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May 2 - June 22, 2011: DECI: New call by PRACE for proposals also for Tier-1 resources

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Aug 7-12, 2011: Second European-US Summer School on HPC Challenges in Computational Sciences

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April 27, 2011: DEISA Newsletter, Vol. 1, 2011

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April 13, 2011: DEISA Digest 2011 published

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April 13-14, 2011: DEISA PRACE Symposium 2011 in Helsinki

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Mar 29-31, 2011: DEISA and PRACE Joint Spring School

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Dec 22, 2010: DEISA Newsletter, Vol. 5, 2010

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Nov 17, 2010: DEISA @ Supercomputing 2010

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Oct 28, 2010: DEISA Newsletter, Vol. 4, 2010

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Oct 27, 2010: EU-US Summerschool featured in iSTWG

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Oct 4-7, 2010: European-US Summer School on HPC Challenges in Computational Sciences

Announcement, Programme and Presentations

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DEISA Extreme Computing Initiative Attracts Record Number of Proposals

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March 17, 2010 - Europe’s HPC infrastructure DEISA announced that the number of proposals received for the DEISA Extreme Computing Initiative (DECI) had jumped this year by 62% to a record 122 applications. Proposals submitted this year involve researchers from 30 countries - 22 in Europe and eight from the continents of America, Asia, and Australasia. More than half a billion compute-hours have been requested, an over-subscription by a factor of ten.

Researchers applying to DECI are hoping to be given access to Europe’s most powerful supercomputers at one or more of the 13 DEISA partner sites which operate fifteen of the Top 100 supercomputers in the world. For the first time this year, national supercomputers in Switzerland and in Sweden will be available via DECI, in addition to the national supercomputers in Germany, UK, France, Italy, Spain, the Netherlands and Finland.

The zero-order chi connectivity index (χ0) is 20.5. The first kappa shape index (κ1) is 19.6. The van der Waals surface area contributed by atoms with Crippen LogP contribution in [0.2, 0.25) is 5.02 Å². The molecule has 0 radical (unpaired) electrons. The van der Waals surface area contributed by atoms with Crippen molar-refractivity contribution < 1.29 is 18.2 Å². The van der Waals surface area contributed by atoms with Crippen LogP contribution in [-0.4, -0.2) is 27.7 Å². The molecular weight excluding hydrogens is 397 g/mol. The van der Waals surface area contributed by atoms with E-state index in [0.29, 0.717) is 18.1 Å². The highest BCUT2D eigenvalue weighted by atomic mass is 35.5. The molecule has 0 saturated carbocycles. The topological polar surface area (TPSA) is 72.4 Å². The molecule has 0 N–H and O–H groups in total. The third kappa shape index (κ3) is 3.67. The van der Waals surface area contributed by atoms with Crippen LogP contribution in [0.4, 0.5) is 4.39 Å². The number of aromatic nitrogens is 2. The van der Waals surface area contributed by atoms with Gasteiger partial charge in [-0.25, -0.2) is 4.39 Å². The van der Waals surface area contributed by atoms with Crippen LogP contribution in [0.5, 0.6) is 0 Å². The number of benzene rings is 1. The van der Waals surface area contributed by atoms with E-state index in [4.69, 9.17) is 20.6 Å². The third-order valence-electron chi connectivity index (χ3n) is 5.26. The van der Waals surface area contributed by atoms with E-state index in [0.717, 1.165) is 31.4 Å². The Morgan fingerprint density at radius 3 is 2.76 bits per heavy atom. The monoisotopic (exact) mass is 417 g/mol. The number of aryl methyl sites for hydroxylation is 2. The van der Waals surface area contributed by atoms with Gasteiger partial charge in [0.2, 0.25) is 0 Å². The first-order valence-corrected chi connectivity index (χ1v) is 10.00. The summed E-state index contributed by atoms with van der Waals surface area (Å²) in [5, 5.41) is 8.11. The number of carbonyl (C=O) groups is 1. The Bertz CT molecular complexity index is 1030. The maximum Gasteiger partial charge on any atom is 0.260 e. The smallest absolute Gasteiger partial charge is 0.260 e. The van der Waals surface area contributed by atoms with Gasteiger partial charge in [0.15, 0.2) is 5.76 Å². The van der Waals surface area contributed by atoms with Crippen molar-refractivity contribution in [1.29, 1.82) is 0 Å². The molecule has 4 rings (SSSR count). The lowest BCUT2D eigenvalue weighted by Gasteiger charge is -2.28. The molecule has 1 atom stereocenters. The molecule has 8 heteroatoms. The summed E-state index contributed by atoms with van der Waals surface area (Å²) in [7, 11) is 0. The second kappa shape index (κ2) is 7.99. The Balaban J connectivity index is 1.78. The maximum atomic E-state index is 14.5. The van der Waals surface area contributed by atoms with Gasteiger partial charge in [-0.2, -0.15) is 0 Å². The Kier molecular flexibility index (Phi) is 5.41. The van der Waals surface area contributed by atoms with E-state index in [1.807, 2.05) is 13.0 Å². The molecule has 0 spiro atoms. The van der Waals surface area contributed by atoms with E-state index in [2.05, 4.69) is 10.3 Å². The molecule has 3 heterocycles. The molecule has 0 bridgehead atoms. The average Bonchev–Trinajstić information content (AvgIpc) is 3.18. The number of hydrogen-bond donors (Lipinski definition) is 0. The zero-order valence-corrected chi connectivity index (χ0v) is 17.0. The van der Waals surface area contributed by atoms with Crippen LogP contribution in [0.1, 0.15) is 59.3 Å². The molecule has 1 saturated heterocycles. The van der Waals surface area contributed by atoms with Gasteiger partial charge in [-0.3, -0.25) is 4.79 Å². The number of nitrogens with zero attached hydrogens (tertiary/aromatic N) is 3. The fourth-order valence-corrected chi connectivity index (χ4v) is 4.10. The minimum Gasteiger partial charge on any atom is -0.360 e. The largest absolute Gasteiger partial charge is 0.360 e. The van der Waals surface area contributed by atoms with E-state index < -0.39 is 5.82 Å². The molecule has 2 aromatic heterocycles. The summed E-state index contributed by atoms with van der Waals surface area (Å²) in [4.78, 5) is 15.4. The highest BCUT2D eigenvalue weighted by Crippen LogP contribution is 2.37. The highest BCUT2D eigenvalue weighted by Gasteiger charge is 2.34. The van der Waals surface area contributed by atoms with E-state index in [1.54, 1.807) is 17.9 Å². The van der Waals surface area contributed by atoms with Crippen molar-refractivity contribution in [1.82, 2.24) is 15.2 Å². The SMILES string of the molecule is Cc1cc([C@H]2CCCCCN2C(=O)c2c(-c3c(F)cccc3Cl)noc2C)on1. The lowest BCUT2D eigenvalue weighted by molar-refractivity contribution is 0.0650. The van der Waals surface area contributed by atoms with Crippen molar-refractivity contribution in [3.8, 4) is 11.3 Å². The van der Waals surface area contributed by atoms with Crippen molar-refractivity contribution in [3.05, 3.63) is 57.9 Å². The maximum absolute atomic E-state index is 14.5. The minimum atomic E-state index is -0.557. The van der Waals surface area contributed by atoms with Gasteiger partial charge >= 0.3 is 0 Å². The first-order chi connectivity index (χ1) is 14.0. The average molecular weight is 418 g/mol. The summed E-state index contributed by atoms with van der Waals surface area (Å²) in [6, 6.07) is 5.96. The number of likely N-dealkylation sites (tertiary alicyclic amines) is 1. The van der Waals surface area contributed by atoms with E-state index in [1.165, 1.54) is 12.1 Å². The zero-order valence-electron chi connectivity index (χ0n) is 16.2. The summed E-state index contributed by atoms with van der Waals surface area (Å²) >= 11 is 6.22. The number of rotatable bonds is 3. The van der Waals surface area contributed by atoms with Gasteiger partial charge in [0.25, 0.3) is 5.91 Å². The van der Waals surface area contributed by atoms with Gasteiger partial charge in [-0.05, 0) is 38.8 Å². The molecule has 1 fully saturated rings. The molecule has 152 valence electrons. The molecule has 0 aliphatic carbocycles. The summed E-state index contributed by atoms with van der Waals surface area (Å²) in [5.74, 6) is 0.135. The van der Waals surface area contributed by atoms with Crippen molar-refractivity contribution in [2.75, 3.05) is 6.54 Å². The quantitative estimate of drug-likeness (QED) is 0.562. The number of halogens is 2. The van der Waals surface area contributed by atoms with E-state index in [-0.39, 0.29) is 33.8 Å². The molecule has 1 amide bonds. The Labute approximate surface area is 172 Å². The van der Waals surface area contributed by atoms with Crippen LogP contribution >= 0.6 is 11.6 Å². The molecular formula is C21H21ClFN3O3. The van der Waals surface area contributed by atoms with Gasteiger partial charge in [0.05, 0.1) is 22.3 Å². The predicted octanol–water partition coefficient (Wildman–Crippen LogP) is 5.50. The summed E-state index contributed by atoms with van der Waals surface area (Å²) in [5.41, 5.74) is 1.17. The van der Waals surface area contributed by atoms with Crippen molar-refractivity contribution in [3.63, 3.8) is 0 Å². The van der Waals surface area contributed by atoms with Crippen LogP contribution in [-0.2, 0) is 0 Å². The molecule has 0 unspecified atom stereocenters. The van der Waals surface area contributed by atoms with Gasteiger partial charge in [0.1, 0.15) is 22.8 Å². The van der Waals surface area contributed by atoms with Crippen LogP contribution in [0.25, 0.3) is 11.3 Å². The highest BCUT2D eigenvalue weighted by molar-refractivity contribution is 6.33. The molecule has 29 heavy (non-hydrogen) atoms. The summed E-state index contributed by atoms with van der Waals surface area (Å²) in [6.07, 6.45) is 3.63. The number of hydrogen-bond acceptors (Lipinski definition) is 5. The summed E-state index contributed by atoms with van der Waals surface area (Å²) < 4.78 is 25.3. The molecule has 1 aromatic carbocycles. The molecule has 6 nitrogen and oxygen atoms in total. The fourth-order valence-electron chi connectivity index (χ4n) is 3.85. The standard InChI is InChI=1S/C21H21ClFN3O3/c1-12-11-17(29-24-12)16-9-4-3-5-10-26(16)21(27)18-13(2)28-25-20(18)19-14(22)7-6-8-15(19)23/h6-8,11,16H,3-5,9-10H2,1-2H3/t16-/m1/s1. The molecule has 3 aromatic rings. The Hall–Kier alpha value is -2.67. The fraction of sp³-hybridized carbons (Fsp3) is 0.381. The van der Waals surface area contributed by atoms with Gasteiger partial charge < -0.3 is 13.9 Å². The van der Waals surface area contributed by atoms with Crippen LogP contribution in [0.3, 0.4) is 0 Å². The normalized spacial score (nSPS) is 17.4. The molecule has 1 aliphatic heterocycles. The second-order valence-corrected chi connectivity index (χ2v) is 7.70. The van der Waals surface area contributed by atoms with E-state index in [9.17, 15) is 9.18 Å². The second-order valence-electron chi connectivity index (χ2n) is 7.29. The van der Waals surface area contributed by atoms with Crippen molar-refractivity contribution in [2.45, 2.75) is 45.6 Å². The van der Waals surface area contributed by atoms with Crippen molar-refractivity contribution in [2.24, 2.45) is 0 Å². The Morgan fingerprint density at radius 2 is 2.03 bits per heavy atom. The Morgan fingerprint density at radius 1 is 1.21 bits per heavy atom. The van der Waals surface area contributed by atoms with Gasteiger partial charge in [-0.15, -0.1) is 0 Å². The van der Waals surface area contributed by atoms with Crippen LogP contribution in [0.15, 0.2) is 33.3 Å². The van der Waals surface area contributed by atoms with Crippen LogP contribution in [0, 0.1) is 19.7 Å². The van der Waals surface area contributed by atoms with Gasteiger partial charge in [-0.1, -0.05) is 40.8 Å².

Through DECI, now in its sixth year of operation, scientists from 35 countries have tackled a wide range of scientific challenges in materials science, astronomical science, particle and plasma physics, earth sciences, biological sciences and engineering. Successful projects are chosen for their potential to achieve ground-breaking scientific results through the use of supercomputers, enabling them to run more detailed and accurate simulations of scientific problems than was previously possible. Staff from DEISA work closely with the researchers on each project, providing specialist applications support to optimise the scientific codes and deploy them on the most appropriate architecture.

Alison Kennedy, Coordinator of DECI said, “DEISA is delighted that the computational science community has demonstrated how much it values the important role which DECI plays in enabling collaborative European computational science. The response to the latest call has been overwhelming, in terms of both the quantity and quality of proposals received. We hope to support as many projects as possible.”

Jukka Heikkinen from Finland is one of the scientists who has participated in several collaborative DECI projects. He said, “Realization of fusion energy for future requires today a vast amount of simulations of microscopic plasma turbulence at real size of the burning fuel. This is possible only with massively parallelized kinetic particle codes which can be only run in world's top supercomputers. DECI has made some of the best European supercomputers available to the fusion scientists developing the plasma turbulence codes. It has helped, in particular, in characterization of turbulence in several tokamak experiments and in understanding the plasma energy confinement transition at the tokamak plasma edge. In addition to providing flexibility and quickness in distributing the runs on several computers, speeding up thus the science making, the DECI scheme has enforced the harmonization of the user solutions for coding and library use. The latter has made the codes more independent of the computer architecture, helping thus the world-wide integration of the codes.”


About DEISA

DEISA (Distributed European Infrastructure for Supercomputing Applications) is a consortium of leading national Supercomputing Centres in Europe to advance computational sciences in the area of supercomputing. The consortium has deployed and operates a complex and heterogeneous high performance computing infrastructure at a continental scale with an aggregated peak performance of about two PetaFlop/s. More than 180 European research institutes and universities have already benefited from the DEISA Extreme Computing Initiative, involving 25 European countries and four more continents. The DEISA Consortium is continuing its services through EU FP7 support for the DEISA2 project with the goal to provide a turnkey operational solution for a persistent European HPC service.


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Acknowledgment

The DEISA Consortium thanks the European Commission for support through contract FP7-222919.

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